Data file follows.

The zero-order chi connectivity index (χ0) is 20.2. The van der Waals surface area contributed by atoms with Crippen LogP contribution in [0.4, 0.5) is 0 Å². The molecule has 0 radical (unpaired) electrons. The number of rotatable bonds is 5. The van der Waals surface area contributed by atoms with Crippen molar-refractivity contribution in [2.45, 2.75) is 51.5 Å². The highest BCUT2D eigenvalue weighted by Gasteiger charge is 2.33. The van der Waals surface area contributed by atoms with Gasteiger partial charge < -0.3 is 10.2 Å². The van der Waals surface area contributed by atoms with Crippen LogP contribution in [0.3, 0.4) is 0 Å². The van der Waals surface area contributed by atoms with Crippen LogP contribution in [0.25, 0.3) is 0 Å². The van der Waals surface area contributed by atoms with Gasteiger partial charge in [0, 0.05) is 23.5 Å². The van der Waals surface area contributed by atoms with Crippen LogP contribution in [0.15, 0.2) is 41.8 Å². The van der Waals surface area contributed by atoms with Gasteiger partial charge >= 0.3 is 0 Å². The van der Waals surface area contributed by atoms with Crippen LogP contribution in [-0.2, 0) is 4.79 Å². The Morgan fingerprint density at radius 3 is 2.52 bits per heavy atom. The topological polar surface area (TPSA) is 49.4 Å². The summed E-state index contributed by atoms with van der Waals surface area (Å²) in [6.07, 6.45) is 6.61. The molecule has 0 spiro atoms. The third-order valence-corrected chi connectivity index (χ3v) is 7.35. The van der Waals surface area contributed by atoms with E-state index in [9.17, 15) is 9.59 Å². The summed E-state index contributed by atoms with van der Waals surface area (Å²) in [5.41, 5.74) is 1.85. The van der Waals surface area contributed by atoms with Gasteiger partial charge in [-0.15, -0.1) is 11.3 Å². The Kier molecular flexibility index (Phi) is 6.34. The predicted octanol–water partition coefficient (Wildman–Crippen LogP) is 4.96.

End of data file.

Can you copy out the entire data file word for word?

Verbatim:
The zero-order chi connectivity index (χ0) is 20.2. The van der Waals surface area contributed by atoms with Crippen LogP contribution in [0.4, 0.5) is 0 Å². The molecule has 0 radical (unpaired) electrons. The number of rotatable bonds is 5. The van der Waals surface area contributed by atoms with Crippen molar-refractivity contribution in [2.45, 2.75) is 51.5 Å². The highest BCUT2D eigenvalue weighted by Gasteiger charge is 2.33. The van der Waals surface area contributed by atoms with Gasteiger partial charge < -0.3 is 10.2 Å². The van der Waals surface area contributed by atoms with Crippen LogP contribution in [0.3, 0.4) is 0 Å². The van der Waals surface area contributed by atoms with Crippen LogP contribution in [0.25, 0.3) is 0 Å². The van der Waals surface area contributed by atoms with Gasteiger partial charge in [0, 0.05) is 23.5 Å². The van der Waals surface area contributed by atoms with Crippen LogP contribution in [0.15, 0.2) is 41.8 Å². The van der Waals surface area contributed by atoms with Gasteiger partial charge >= 0.3 is 0 Å². The van der Waals surface area contributed by atoms with Crippen LogP contribution in [-0.2, 0) is 4.79 Å². The Morgan fingerprint density at radius 3 is 2.52 bits per heavy atom. The topological polar surface area (TPSA) is 49.4 Å². The summed E-state index contributed by atoms with van der Waals surface area (Å²) in [6.07, 6.45) is 6.61. The molecule has 0 spiro atoms. The third-order valence-corrected chi connectivity index (χ3v) is 7.35. The van der Waals surface area contributed by atoms with E-state index in [9.17, 15) is 9.59 Å². The summed E-state index contributed by atoms with van der Waals surface area (Å²) in [5.41, 5.74) is 1.85. The van der Waals surface area contributed by atoms with Gasteiger partial charge in [-0.15, -0.1) is 11.3 Å². The Kier molecular flexibility index (Phi) is 6.34. The predicted octanol–water partition coefficient (Wildman–Crippen LogP) is 4.96.